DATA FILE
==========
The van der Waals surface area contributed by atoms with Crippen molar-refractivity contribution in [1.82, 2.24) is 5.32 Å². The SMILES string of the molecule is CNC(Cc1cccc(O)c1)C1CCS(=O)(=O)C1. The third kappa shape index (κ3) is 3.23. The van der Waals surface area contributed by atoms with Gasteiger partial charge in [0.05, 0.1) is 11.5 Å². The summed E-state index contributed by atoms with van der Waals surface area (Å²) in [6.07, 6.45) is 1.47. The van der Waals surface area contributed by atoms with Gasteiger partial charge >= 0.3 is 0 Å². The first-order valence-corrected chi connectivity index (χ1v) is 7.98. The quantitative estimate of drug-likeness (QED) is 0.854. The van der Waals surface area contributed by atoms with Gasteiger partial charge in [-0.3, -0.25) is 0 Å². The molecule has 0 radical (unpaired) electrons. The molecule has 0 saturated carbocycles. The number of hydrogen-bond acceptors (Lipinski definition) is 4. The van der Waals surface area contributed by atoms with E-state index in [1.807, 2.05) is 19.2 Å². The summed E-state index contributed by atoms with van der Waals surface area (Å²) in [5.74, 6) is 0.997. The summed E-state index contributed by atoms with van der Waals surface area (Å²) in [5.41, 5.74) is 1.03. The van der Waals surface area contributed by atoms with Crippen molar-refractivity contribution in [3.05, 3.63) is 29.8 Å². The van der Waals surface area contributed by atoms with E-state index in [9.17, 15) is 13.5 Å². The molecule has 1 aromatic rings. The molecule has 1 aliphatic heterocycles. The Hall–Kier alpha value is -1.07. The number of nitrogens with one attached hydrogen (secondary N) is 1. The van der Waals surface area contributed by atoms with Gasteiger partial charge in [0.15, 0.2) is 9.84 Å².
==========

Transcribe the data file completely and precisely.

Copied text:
The van der Waals surface area contributed by atoms with Crippen molar-refractivity contribution in [1.82, 2.24) is 5.32 Å². The SMILES string of the molecule is CNC(Cc1cccc(O)c1)C1CCS(=O)(=O)C1. The third kappa shape index (κ3) is 3.23. The van der Waals surface area contributed by atoms with Gasteiger partial charge in [0.05, 0.1) is 11.5 Å². The summed E-state index contributed by atoms with van der Waals surface area (Å²) in [6.07, 6.45) is 1.47. The van der Waals surface area contributed by atoms with Gasteiger partial charge >= 0.3 is 0 Å². The first-order valence-corrected chi connectivity index (χ1v) is 7.98. The quantitative estimate of drug-likeness (QED) is 0.854. The van der Waals surface area contributed by atoms with Gasteiger partial charge in [-0.3, -0.25) is 0 Å². The molecule has 0 radical (unpaired) electrons. The molecule has 0 saturated carbocycles. The number of hydrogen-bond acceptors (Lipinski definition) is 4. The van der Waals surface area contributed by atoms with E-state index in [1.807, 2.05) is 19.2 Å². The summed E-state index contributed by atoms with van der Waals surface area (Å²) in [5.74, 6) is 0.997. The summed E-state index contributed by atoms with van der Waals surface area (Å²) in [5.41, 5.74) is 1.03. The van der Waals surface area contributed by atoms with Crippen molar-refractivity contribution in [3.05, 3.63) is 29.8 Å². The van der Waals surface area contributed by atoms with E-state index in [9.17, 15) is 13.5 Å². The molecule has 1 aromatic rings. The molecule has 1 aliphatic heterocycles. The Hall–Kier alpha value is -1.07. The number of nitrogens with one attached hydrogen (secondary N) is 1. The van der Waals surface area contributed by atoms with Gasteiger partial charge in [0.15, 0.2) is 9.84 Å².